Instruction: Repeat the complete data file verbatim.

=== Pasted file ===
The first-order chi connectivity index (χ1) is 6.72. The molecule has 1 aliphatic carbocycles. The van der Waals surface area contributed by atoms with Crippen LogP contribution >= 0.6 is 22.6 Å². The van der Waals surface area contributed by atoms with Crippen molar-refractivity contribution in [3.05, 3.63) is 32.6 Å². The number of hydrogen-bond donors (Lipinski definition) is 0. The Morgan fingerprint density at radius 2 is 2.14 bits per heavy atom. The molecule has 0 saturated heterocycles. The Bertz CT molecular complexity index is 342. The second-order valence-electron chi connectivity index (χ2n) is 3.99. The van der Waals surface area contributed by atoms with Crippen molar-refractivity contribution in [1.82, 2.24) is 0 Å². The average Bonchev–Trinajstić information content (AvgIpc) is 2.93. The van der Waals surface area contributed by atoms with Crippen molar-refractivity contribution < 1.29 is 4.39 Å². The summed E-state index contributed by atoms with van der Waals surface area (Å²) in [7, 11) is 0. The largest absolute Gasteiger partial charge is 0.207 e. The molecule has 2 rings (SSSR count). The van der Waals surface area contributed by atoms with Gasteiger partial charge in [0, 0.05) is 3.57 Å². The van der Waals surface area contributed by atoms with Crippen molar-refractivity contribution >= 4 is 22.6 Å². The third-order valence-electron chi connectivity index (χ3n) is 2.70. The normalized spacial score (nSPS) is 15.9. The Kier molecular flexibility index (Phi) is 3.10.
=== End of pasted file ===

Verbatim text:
The first-order chi connectivity index (χ1) is 6.72. The molecule has 1 aliphatic carbocycles. The van der Waals surface area contributed by atoms with Crippen LogP contribution >= 0.6 is 22.6 Å². The van der Waals surface area contributed by atoms with Crippen molar-refractivity contribution in [3.05, 3.63) is 32.6 Å². The number of hydrogen-bond donors (Lipinski definition) is 0. The Morgan fingerprint density at radius 2 is 2.14 bits per heavy atom. The molecule has 0 saturated heterocycles. The Bertz CT molecular complexity index is 342. The second-order valence-electron chi connectivity index (χ2n) is 3.99. The van der Waals surface area contributed by atoms with Crippen molar-refractivity contribution in [1.82, 2.24) is 0 Å². The average Bonchev–Trinajstić information content (AvgIpc) is 2.93. The van der Waals surface area contributed by atoms with Crippen molar-refractivity contribution < 1.29 is 4.39 Å². The summed E-state index contributed by atoms with van der Waals surface area (Å²) in [7, 11) is 0. The largest absolute Gasteiger partial charge is 0.207 e. The molecule has 2 rings (SSSR count). The van der Waals surface area contributed by atoms with Gasteiger partial charge in [0, 0.05) is 3.57 Å². The van der Waals surface area contributed by atoms with Crippen molar-refractivity contribution >= 4 is 22.6 Å². The third-order valence-electron chi connectivity index (χ3n) is 2.70. The normalized spacial score (nSPS) is 15.9. The Kier molecular flexibility index (Phi) is 3.10.